Litecoin founder Charles Lee on the origins and potential of the world’s second largest cryptocurrency
Charles Lee isn’t nearly as invisible as Satoshi Nakamoto, but he’s doing his best. The creator of Litecoin, the second most successful cryptocurrency after Bitcoin, was happy to speak with CoinDesk, but he didn’t want to reveal too much about himself. What we know for sure about the California-based software engineer is that he graduated from a leading technology-focused university in 1999, and is currently working for an Internet software company. CoinDesk knows who that is – and the odd reference can be found online by those who know where to look – but Lee really doesn’t like to talk about it.
The six-person team behind the altcoin is equally secretive. “They are people that I talked to over the years on IRC and other forums,” Lee says of the team, which communicates with the broader community through chat rooms and message boards. “Some of them don’t want their identities known.”
“People are always afraid of government intervention,” he says. “Cryptocurrency is such a powerful concept that it can almost overturn governments.”
Lee heard about Bitcoin two years ago, and almost immediately understood the significance of the idea. “I definitely think that what the Internet did to information, cryptocurrency will do to currency,” he says. Like many digital coin enthusiasts, he started mining bitcoin before getting into the altcoin scene.
First flirtations with altcoins
Around that time, an altcoin called IXcoin was launched. Still more appeared, and Lee decided to get in on the act, creating Fairbrix in September 2011.
Fairbrix was a clone of Tenebrix, an altcurrency created in 2011, but its launch was mismanaged. “The developer of the coin mined the coin, created seven million coins for himself and then launched it,” says Lee, arguing that a lot of people were wary of supporting it. “So there was community interest in creating a clone coin to make it more fair by having zero pre-mined.”
Fairbrix was Lee’s first flirtation with Scrypt as a proof of work function. Unlike Bitcoin’s SHA-256 function, Scrypt is designed to be CPU-friendly, making it more difficult for ASIC miners to control the network, and letting people who can’t afford expensive specialist hardware in on the act. Unfortunately, Fairbrix was a failure.
Part of the problem was a software bug. The client that Fairbrix used, called Multicoin, supported multiple coins. The bug stopped many of the initial Fairbrix blocks from producing coins. “Because of that, and also because it was 51% attacked from the start, the coin didn’t have a fair launch and it failed from there,” Lee recalls. These attacks are relatively easy to launch early on in a coin’s life, because there are often not enough miners to protect the network against control.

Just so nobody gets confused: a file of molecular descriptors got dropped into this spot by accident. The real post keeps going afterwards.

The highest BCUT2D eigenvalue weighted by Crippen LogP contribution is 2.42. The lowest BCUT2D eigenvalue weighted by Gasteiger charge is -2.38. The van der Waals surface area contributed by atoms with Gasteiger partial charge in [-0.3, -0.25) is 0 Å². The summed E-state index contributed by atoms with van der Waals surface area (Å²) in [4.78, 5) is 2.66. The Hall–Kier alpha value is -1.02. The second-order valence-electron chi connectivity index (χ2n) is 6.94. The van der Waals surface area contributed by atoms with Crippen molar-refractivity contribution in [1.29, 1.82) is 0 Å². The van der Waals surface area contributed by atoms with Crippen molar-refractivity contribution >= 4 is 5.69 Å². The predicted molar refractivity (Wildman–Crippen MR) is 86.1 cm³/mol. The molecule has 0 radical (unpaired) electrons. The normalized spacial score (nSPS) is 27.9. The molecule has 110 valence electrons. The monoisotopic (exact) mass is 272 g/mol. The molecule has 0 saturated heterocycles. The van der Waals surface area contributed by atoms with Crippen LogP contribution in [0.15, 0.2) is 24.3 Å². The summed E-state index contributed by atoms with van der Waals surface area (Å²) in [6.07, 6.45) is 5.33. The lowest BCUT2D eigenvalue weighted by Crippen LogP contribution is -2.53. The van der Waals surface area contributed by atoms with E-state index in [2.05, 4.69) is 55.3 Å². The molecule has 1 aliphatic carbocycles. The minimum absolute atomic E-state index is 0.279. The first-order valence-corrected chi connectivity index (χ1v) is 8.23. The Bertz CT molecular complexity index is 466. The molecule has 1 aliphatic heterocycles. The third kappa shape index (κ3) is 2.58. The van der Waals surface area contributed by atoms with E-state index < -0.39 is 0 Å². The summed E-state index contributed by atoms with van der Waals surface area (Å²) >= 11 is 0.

His next attempt at an altcoin was a success. He launched Litecoin in October 2011, combining code from the bitcoin client to eliminate the bug that helped to kill Fairbrix. There were some key differences to Bitcoin, however. Instead of having a maximum of 21 million coins, Litecoin had 84 million. It also incorporated the Scrypt proof of work from Tenebrix, designed to make mining more democratic.
Fair and transparent
Fairness is a frequent theme in Lee’s discussions about cryptocurrencies (which isn’t surprising, given the name of his first attempt). Proof of work algorithms play into this. “When bitcoin started, it was fair,” he says, because people could mine it profitably with CPUs. Then, as GPUs emerged, this became more difficult. “When Litecoin was launched it was CPU only. Then a year later, someone figured out that they can use GPUs to mine it also. That’s the current state,” he says, adding that he expects to see it move to ASICs in time. “Currently, some think that Litecoin is more fair because there’s no Litecoin ASIC but it may just be a matter of time,” he warns.
“For Bitcoin, the ASIC machines blow away the GPUs in terms of efficiency. But for Litecoin, the Scrypt algorithm won’t see as drastic a difference. You will eventually see it happen, though.”
It was his new approach to launching Litecoin, rather than the technology behind it, that made it less susceptible to 51% attacks. He launched the source code a week before announcing the genesis block that would begin delivering Litecoins to miners. During that week, he encouraged people to mine on Testnet (effectively a testing ground for altcoins, which doesn’t generate any rewards, or add blocks to a live chain).
“Because of that, a bunch of people built up hype around the coin, talked about how it’s fair, and based around bitcoin, had four times the coins, was a lot faster, and used Scrypt,” he said By the time he set up the genesis block, the hash rate was strong enough to make a 51% attack much harder.
A complementary relationship